Generation Numb: Where we went wrong

By Chloe Saunders

The G.I. Generation, the WWII Generation and the Greatest Generation are terms that were coined about the young adults in the United States during WWll.

This was the generation that came together to fight in the war and survived the Great Depression.

The current college aged youth are comprised of the Millennial Generation and Generation Z.

These generations may not have left a legacy just yet but without a doubt they should be called Generation Numb.

These generations have been called spoiled and narcissistic but this is actually a misidentification of many factors that combine to become a numbing agent on young adults.

The end of the Millennial Generation and all of Generation Z grew up learning a second language: technology.

Some parents plopped their kids in front of a television to quiet them down or gave them a cell phone at 10 years old because everyone at school had one.

They were taught that technology was a necessity and that it could provide filler for unwanted emotional experiences.

According to The Nielsen Company, during the second quarter in 2016, people 18 to 34 spent six hours and 40 minutes per week using television connected devices.

It is easy to just turn on the television and zone out for a couple hours on mindless nonsense that has no effect on everyday life.

Instead of blurring reality with monotonous information some people receive knowledge that is anything but mindless.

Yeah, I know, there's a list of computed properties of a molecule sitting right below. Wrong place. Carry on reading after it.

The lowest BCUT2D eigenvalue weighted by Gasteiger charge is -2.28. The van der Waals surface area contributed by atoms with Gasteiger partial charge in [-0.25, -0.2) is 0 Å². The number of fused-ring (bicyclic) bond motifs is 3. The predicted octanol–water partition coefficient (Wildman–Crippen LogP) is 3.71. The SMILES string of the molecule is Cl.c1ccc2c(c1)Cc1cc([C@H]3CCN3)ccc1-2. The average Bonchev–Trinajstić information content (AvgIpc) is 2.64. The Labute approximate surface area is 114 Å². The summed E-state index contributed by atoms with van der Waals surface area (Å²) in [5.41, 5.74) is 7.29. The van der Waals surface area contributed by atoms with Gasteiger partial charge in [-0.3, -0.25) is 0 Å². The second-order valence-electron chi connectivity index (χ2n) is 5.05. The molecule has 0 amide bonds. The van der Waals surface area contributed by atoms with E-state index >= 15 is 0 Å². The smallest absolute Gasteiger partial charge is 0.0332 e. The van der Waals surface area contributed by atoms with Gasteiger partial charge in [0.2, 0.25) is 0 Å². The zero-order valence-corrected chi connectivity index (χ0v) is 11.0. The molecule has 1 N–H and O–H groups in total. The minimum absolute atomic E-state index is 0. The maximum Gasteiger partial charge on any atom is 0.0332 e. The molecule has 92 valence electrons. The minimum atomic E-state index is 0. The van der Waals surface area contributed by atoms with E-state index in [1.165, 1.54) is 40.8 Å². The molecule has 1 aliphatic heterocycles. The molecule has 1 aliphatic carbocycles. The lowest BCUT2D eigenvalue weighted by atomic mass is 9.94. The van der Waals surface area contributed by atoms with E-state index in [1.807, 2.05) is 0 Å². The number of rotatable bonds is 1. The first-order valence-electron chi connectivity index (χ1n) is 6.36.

It almost seems like there is always a new terrorist attack or a potential nuclear missile aimed at our west coast.

Every horrible moment is recorded and sent out to those who regularly consume technology.

Since there is predominantly negative media to consume with little if any positivity expressed, it almost seems as if the world is falling to pieces.

Whether it is on their explore page on Instagram or on the television, young adults have gotten used to seeing death, fear and sadness almost every time they turn on their devices.

The easiest thing to do is to just accept the harsh realities of life and turn off your reactions. Beyond the literal desensitizing from zoning out on the mundane or being exposed to the dark realities of the world, there is another problem numbing the young adults of today.

The sheer volume of information that people take in everyday is massive and damaging to the human psyche.

This epidemic, called “data smog” by some researchers, has overwhelmed people making them ill by interfering with their sleep, wrecking their concentration and eroding the immune systems.

A British psychologist named David Lewis Ph.D. calls this ailment “information fatigue syndrome” and believes that it leads to “analysis paralysis.”

This “analysis paralysis” leads to people freezing up after feeling overwhelmed.

All the technology that modern youth consumes allows a wave of panic to hold them tightly until they no longer notice that they can’t feel.

The young adults of today freeze up and no longer feel a need for a reaction.

There really is no perfect solution to sensitize young adults.

The only way the Generation Numb can create a legacy that is remembered in a positive light is to be actively attentive every time they turn on their television or open up an app.

Graphic depicting "analysis paralysis"

Sungah Choi / The Poly Post

Graphic depicting “analysis paralysis”

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